Buschmann said, “We don’t build houses; we build developments. When you say high density, understand there’s a lot to it. When we build a lifestyle community, we cluster homes and create open areas around them for walking trails, walking your dogs, and different amenities. We’re not doing apartments. Our houses will be in the $400,000 range and they will be brick. They’re not cheap; they’re not vinyl siding; they’re not rentals; they’re not $125,000 homes.” These were some of the statements made by citizens about what a high-density development would look like.

The regular meeting began after all public comments. The first items, A-F, were from the public hearing. All of the items regarding Globe Rd. and Webb Rd. were deferred until more information could be obtained. Buschmann told the Countil there had been an economic study done and offered to email it to the Council before the March meeting.

Under New Business, they breezed through the first few items: not to proceed to Phase 2 of the TCRS plan for current city employees, adding the City to TN Achieves website, reappointment of Franklin Crigger to the Lewisburg Housing Authority Board for a 5-year term, use $350,000 in ARPA funds toward group medical insurance premiums, and Annual Pilot for Lewisburg Gas Department.

Next, Ordinance 24-04 was up for its first reading. It amends Ordinance 23-26 and approves budget amendments for the 2023-2024 budget – this removes the money that was budgeted to fund the position of Director of Economic Development until July 1, 2024. In other business, only one Director Report was given. Chief Scott Braden reported that the Lewisburg Police Department is eight officer short.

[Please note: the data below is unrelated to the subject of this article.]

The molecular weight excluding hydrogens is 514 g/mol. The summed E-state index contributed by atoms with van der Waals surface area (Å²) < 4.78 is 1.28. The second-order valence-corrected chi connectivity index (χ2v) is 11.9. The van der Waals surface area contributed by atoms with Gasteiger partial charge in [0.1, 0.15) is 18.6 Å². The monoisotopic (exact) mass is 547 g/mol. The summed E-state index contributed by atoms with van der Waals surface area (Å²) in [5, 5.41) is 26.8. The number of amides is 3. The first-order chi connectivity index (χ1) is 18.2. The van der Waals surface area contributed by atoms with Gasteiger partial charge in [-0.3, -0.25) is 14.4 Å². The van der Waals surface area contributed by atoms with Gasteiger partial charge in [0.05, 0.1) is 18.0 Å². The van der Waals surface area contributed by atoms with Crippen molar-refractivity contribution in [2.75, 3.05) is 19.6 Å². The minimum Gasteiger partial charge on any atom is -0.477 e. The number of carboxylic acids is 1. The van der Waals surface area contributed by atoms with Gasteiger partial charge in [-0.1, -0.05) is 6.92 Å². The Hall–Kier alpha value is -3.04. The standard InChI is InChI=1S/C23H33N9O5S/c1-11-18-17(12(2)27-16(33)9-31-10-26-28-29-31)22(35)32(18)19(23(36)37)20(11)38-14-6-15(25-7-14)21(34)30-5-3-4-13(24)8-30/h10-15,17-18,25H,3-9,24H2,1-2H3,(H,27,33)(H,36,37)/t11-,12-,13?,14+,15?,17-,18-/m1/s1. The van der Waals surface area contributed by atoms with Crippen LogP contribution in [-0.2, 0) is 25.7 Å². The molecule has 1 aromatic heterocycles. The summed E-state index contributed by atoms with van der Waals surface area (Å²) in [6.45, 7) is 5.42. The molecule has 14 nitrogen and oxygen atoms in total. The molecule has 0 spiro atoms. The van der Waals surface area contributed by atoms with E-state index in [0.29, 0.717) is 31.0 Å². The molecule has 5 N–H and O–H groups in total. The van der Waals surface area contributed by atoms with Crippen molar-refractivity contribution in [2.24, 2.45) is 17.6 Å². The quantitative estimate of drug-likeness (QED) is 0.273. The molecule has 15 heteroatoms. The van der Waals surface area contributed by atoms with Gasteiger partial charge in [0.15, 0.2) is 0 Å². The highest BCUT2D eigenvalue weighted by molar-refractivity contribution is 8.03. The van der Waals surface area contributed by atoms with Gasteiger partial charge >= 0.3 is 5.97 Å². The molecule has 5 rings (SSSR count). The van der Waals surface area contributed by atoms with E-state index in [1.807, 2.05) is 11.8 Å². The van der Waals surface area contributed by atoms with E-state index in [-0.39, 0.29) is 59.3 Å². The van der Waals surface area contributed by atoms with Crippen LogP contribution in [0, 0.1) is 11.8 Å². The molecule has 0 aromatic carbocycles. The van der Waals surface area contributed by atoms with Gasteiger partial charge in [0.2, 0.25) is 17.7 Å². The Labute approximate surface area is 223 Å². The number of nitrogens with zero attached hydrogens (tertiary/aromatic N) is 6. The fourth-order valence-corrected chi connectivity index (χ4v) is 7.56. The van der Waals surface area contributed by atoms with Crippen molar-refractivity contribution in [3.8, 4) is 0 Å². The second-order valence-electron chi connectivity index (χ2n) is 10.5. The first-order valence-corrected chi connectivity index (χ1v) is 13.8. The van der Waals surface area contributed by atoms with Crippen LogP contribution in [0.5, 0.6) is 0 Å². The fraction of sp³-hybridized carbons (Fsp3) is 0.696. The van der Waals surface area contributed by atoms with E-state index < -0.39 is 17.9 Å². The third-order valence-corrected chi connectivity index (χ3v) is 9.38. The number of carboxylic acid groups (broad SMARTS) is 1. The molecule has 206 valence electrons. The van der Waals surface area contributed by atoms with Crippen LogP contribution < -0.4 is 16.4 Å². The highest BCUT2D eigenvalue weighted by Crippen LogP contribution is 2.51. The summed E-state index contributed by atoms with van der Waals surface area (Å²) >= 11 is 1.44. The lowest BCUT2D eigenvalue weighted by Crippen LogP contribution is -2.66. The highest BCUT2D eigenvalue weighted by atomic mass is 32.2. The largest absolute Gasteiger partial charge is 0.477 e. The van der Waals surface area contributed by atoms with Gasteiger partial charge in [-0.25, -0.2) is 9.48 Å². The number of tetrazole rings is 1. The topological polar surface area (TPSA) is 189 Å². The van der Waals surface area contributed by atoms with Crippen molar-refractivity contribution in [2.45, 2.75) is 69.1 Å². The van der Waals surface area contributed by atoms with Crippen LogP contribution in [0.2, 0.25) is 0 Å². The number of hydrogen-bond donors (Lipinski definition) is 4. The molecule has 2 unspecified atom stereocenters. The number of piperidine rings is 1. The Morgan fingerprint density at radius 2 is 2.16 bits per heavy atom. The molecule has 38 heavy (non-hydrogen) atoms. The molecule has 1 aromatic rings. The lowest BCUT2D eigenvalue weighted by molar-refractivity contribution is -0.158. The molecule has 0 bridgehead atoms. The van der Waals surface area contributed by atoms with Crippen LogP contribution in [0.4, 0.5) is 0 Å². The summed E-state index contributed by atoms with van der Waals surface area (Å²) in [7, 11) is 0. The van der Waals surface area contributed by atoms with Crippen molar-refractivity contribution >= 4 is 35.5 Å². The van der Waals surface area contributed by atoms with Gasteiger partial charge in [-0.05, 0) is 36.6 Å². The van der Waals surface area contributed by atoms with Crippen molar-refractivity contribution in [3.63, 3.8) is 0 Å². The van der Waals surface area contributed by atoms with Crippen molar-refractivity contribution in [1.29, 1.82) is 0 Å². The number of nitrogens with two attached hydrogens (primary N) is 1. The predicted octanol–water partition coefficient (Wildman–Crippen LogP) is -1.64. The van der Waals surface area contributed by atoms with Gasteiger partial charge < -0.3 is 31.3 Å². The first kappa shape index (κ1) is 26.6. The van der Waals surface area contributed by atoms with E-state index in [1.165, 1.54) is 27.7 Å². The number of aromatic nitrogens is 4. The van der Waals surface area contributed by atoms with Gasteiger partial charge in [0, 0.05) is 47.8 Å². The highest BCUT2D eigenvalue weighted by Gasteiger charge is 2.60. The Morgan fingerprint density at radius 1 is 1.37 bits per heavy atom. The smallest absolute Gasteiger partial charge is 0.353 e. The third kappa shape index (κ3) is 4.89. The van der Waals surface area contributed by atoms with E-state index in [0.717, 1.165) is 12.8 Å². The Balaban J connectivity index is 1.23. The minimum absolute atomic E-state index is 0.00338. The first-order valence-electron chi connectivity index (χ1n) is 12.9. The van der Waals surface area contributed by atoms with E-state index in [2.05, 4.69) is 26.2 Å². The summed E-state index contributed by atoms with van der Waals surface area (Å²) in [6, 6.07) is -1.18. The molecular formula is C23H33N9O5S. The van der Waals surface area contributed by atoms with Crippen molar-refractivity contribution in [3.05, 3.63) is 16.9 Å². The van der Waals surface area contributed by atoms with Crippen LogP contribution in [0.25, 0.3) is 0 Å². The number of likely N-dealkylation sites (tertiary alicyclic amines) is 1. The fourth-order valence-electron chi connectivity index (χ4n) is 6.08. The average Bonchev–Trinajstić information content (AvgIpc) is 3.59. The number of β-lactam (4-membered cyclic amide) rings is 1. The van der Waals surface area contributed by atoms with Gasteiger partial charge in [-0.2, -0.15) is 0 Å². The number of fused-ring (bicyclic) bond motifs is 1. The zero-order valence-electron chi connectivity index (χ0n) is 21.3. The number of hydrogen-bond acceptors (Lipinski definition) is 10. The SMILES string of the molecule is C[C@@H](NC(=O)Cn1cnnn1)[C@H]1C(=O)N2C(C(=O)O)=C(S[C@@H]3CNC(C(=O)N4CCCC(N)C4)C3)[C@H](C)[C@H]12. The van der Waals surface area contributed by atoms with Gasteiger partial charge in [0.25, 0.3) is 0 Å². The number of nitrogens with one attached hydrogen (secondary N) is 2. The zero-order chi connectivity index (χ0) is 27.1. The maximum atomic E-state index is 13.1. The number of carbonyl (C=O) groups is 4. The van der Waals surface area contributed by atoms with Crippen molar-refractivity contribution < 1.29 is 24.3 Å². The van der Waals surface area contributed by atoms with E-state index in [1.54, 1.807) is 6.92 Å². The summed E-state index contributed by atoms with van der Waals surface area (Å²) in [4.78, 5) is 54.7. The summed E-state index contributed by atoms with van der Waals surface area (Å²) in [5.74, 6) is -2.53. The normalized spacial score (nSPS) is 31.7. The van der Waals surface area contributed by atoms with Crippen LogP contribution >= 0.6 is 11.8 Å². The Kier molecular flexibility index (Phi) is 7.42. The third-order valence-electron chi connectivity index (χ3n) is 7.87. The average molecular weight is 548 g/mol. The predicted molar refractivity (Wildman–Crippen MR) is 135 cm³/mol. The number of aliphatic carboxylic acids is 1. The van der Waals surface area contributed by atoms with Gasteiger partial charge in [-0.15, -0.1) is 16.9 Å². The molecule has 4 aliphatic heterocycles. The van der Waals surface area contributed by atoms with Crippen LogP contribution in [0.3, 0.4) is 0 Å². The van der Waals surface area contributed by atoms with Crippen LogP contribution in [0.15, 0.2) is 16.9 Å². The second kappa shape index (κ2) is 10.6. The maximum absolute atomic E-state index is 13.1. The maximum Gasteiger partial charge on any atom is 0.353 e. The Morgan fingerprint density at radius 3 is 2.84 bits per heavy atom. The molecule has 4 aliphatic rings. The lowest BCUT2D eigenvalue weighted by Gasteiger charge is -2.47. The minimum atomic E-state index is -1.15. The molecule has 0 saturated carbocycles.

Burns made a motion to establish an Economic Development committee to review the job description and to identify goals and objectives of where the City wants to go in the future, consisting of one member from the Industrial Development Board and one member from the Community Development Board. Council Members that voted aye for the motion were: Parsons, Burns, and Bradford. Only Councilmember Michael opposed, so the motion passed. The meeting adjourned at 9:15 p.m.

After the meeting adjourned, all four councilmembers agreed to serve on the committee. Eddie Wiles, Chairman of the Industrial Development Board and Edmund Roberts, Chairman of the Community Development Board both agreed to serve on the committee also. Burns said the committee would dissolve after meeting one or two times and achieving its stated purpose.

The Lewisburg City Council holds its regular session at 6:00 p.m. on the second Tuesday of each month at the City Administration Building, 131 E. Church St. Citizens are welcome to attend and are always encouraged to contribute their opinions and suggestions. The Council’s work session is held the first Tuesday of the month at the same location at 5:00 p.m. Agendas and minutes of the monthly meetings are provided on their website. You can access the information above and more at